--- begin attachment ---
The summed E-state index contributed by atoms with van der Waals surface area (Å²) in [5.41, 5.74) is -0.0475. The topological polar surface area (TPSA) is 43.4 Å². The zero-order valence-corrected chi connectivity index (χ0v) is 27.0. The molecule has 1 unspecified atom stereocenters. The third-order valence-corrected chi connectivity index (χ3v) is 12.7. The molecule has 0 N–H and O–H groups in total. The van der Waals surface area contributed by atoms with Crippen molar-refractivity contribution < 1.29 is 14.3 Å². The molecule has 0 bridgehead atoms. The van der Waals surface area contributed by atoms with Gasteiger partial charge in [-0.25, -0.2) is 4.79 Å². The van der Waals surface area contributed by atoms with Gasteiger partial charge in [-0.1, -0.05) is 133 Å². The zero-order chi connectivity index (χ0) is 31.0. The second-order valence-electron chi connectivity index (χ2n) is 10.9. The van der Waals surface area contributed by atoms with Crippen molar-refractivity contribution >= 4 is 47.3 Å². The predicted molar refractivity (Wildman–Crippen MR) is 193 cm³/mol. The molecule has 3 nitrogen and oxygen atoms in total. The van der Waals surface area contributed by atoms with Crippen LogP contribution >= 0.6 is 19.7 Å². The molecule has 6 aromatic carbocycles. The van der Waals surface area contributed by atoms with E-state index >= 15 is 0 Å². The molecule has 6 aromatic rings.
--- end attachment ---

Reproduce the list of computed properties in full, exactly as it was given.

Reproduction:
The summed E-state index contributed by atoms with van der Waals surface area (Å²) in [5.41, 5.74) is -0.0475. The topological polar surface area (TPSA) is 43.4 Å². The zero-order valence-corrected chi connectivity index (χ0v) is 27.0. The molecule has 1 unspecified atom stereocenters. The third-order valence-corrected chi connectivity index (χ3v) is 12.7. The molecule has 0 N–H and O–H groups in total. The van der Waals surface area contributed by atoms with Crippen molar-refractivity contribution < 1.29 is 14.3 Å². The molecule has 0 bridgehead atoms. The van der Waals surface area contributed by atoms with Gasteiger partial charge in [-0.25, -0.2) is 4.79 Å². The van der Waals surface area contributed by atoms with Gasteiger partial charge in [-0.1, -0.05) is 133 Å². The zero-order chi connectivity index (χ0) is 31.0. The second-order valence-electron chi connectivity index (χ2n) is 10.9. The van der Waals surface area contributed by atoms with Crippen molar-refractivity contribution >= 4 is 47.3 Å². The predicted molar refractivity (Wildman–Crippen MR) is 193 cm³/mol. The molecule has 3 nitrogen and oxygen atoms in total. The van der Waals surface area contributed by atoms with Crippen LogP contribution >= 0.6 is 19.7 Å². The molecule has 6 aromatic carbocycles. The van der Waals surface area contributed by atoms with E-state index >= 15 is 0 Å². The molecule has 6 aromatic rings.